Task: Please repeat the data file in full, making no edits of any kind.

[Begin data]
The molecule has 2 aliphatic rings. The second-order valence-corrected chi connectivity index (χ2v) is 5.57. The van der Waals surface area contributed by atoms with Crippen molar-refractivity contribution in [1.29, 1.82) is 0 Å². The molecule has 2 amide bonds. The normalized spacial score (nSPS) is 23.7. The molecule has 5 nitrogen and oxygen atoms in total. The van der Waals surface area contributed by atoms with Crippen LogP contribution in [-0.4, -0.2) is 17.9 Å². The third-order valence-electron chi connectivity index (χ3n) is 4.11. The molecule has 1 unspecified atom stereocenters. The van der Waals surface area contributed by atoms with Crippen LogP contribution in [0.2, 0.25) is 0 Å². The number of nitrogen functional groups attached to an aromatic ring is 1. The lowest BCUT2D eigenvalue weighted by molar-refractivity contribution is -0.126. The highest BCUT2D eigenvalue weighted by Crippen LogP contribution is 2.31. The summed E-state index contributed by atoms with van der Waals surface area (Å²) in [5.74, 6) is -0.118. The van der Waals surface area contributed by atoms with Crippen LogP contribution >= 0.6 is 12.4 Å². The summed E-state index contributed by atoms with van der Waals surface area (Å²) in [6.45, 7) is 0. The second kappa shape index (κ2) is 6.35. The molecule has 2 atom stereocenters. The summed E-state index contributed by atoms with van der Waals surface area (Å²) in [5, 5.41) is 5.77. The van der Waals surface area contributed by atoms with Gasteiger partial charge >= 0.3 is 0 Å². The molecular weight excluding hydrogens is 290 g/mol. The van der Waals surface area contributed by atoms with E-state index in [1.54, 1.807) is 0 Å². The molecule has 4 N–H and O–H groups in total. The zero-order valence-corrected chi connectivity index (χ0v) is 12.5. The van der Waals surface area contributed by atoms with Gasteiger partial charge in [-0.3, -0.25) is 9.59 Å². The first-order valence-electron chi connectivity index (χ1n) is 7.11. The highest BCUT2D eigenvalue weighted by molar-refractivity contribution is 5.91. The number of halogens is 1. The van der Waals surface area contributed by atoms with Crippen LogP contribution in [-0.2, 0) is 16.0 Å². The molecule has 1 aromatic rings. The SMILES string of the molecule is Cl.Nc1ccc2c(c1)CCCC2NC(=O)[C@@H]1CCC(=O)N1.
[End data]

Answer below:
The molecule has 2 aliphatic rings. The second-order valence-corrected chi connectivity index (χ2v) is 5.57. The van der Waals surface area contributed by atoms with Crippen molar-refractivity contribution in [1.29, 1.82) is 0 Å². The molecule has 2 amide bonds. The normalized spacial score (nSPS) is 23.7. The molecule has 5 nitrogen and oxygen atoms in total. The van der Waals surface area contributed by atoms with Crippen LogP contribution in [-0.4, -0.2) is 17.9 Å². The third-order valence-electron chi connectivity index (χ3n) is 4.11. The molecule has 1 unspecified atom stereocenters. The van der Waals surface area contributed by atoms with Crippen LogP contribution in [0.2, 0.25) is 0 Å². The number of nitrogen functional groups attached to an aromatic ring is 1. The lowest BCUT2D eigenvalue weighted by molar-refractivity contribution is -0.126. The highest BCUT2D eigenvalue weighted by Crippen LogP contribution is 2.31. The summed E-state index contributed by atoms with van der Waals surface area (Å²) in [5.74, 6) is -0.118. The van der Waals surface area contributed by atoms with Crippen LogP contribution >= 0.6 is 12.4 Å². The summed E-state index contributed by atoms with van der Waals surface area (Å²) in [6.45, 7) is 0. The second kappa shape index (κ2) is 6.35. The molecule has 2 atom stereocenters. The summed E-state index contributed by atoms with van der Waals surface area (Å²) in [5, 5.41) is 5.77. The van der Waals surface area contributed by atoms with Gasteiger partial charge >= 0.3 is 0 Å². The molecular weight excluding hydrogens is 290 g/mol. The van der Waals surface area contributed by atoms with E-state index in [1.54, 1.807) is 0 Å². The molecule has 4 N–H and O–H groups in total. The zero-order valence-corrected chi connectivity index (χ0v) is 12.5. The van der Waals surface area contributed by atoms with Gasteiger partial charge in [-0.3, -0.25) is 9.59 Å². The first-order valence-electron chi connectivity index (χ1n) is 7.11. The highest BCUT2D eigenvalue weighted by molar-refractivity contribution is 5.91. The number of halogens is 1. The van der Waals surface area contributed by atoms with Crippen LogP contribution in [-0.2, 0) is 16.0 Å². The molecule has 1 aromatic rings. The SMILES string of the molecule is Cl.Nc1ccc2c(c1)CCCC2NC(=O)[C@@H]1CCC(=O)N1.